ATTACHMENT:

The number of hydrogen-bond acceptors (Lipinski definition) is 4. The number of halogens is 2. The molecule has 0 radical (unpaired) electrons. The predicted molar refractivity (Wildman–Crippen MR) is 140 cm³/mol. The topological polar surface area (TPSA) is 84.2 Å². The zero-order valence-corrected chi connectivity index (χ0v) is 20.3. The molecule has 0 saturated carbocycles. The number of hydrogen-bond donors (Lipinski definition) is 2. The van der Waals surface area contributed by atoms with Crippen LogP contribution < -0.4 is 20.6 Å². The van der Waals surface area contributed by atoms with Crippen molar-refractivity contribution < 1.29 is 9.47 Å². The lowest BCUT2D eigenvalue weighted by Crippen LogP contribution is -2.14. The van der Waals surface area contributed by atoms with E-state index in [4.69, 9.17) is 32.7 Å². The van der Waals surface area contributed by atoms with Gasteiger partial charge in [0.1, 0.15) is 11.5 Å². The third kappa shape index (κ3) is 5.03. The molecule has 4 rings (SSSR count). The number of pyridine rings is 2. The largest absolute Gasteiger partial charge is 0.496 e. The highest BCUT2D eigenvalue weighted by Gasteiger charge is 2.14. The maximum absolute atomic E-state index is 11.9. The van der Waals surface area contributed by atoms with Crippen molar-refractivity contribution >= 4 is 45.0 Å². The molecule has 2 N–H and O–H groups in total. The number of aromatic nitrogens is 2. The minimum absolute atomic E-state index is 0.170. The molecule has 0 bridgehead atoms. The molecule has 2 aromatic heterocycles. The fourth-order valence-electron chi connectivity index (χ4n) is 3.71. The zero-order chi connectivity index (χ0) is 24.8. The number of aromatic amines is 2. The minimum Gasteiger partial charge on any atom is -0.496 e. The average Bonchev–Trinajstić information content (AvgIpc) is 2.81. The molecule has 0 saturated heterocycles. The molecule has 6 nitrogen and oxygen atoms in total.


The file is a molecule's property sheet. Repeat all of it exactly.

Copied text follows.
The number of hydrogen-bond acceptors (Lipinski definition) is 4. The number of halogens is 2. The molecule has 0 radical (unpaired) electrons. The predicted molar refractivity (Wildman–Crippen MR) is 140 cm³/mol. The topological polar surface area (TPSA) is 84.2 Å². The zero-order valence-corrected chi connectivity index (χ0v) is 20.3. The molecule has 0 saturated carbocycles. The number of hydrogen-bond donors (Lipinski definition) is 2. The van der Waals surface area contributed by atoms with Crippen LogP contribution < -0.4 is 20.6 Å². The van der Waals surface area contributed by atoms with Crippen molar-refractivity contribution < 1.29 is 9.47 Å². The lowest BCUT2D eigenvalue weighted by Crippen LogP contribution is -2.14. The van der Waals surface area contributed by atoms with E-state index in [4.69, 9.17) is 32.7 Å². The van der Waals surface area contributed by atoms with Gasteiger partial charge in [0.1, 0.15) is 11.5 Å². The third kappa shape index (κ3) is 5.03. The molecule has 4 rings (SSSR count). The number of pyridine rings is 2. The largest absolute Gasteiger partial charge is 0.496 e. The highest BCUT2D eigenvalue weighted by Gasteiger charge is 2.14. The maximum absolute atomic E-state index is 11.9. The van der Waals surface area contributed by atoms with Crippen molar-refractivity contribution >= 4 is 45.0 Å². The molecule has 2 N–H and O–H groups in total. The number of aromatic nitrogens is 2. The minimum absolute atomic E-state index is 0.170. The molecule has 0 bridgehead atoms. The molecule has 2 aromatic heterocycles. The fourth-order valence-electron chi connectivity index (χ4n) is 3.71. The zero-order chi connectivity index (χ0) is 24.8. The number of aromatic amines is 2. The minimum Gasteiger partial charge on any atom is -0.496 e. The average Bonchev–Trinajstić information content (AvgIpc) is 2.81. The molecule has 0 saturated heterocycles. The molecule has 6 nitrogen and oxygen atoms in total.